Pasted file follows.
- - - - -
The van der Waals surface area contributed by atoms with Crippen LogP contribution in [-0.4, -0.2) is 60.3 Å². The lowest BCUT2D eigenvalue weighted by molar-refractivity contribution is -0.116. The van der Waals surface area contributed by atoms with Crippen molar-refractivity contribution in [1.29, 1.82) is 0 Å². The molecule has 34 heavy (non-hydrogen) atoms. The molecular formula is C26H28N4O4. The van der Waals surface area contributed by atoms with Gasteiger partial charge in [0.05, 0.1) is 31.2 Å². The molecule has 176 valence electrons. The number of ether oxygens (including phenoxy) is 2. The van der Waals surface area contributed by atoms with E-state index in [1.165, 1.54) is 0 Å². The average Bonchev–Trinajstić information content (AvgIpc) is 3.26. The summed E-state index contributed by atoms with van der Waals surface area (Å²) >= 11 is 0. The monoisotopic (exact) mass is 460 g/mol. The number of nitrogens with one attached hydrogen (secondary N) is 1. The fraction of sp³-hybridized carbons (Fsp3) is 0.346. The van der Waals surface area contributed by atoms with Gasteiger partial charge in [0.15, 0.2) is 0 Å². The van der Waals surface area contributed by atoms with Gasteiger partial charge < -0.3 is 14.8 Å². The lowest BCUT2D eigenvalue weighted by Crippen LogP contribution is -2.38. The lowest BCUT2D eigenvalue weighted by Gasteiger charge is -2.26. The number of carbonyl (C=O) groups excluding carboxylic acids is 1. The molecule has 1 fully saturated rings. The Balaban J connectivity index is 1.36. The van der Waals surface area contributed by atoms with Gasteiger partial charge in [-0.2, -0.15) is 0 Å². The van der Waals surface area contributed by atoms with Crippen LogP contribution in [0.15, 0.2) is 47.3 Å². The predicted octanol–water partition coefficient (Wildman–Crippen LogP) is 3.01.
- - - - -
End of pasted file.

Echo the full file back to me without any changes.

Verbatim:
The van der Waals surface area contributed by atoms with Crippen LogP contribution in [-0.4, -0.2) is 60.3 Å². The lowest BCUT2D eigenvalue weighted by molar-refractivity contribution is -0.116. The van der Waals surface area contributed by atoms with Crippen molar-refractivity contribution in [1.29, 1.82) is 0 Å². The molecule has 34 heavy (non-hydrogen) atoms. The molecular formula is C26H28N4O4. The van der Waals surface area contributed by atoms with Gasteiger partial charge in [0.05, 0.1) is 31.2 Å². The molecule has 176 valence electrons. The number of ether oxygens (including phenoxy) is 2. The van der Waals surface area contributed by atoms with E-state index in [1.165, 1.54) is 0 Å². The average Bonchev–Trinajstić information content (AvgIpc) is 3.26. The summed E-state index contributed by atoms with van der Waals surface area (Å²) >= 11 is 0. The monoisotopic (exact) mass is 460 g/mol. The number of nitrogens with one attached hydrogen (secondary N) is 1. The fraction of sp³-hybridized carbons (Fsp3) is 0.346. The van der Waals surface area contributed by atoms with Gasteiger partial charge in [0.15, 0.2) is 0 Å². The van der Waals surface area contributed by atoms with Gasteiger partial charge < -0.3 is 14.8 Å². The lowest BCUT2D eigenvalue weighted by Crippen LogP contribution is -2.38. The lowest BCUT2D eigenvalue weighted by Gasteiger charge is -2.26. The number of carbonyl (C=O) groups excluding carboxylic acids is 1. The molecule has 1 fully saturated rings. The Balaban J connectivity index is 1.36. The van der Waals surface area contributed by atoms with Gasteiger partial charge in [-0.2, -0.15) is 0 Å². The van der Waals surface area contributed by atoms with Crippen LogP contribution in [0.15, 0.2) is 47.3 Å². The predicted octanol–water partition coefficient (Wildman–Crippen LogP) is 3.01.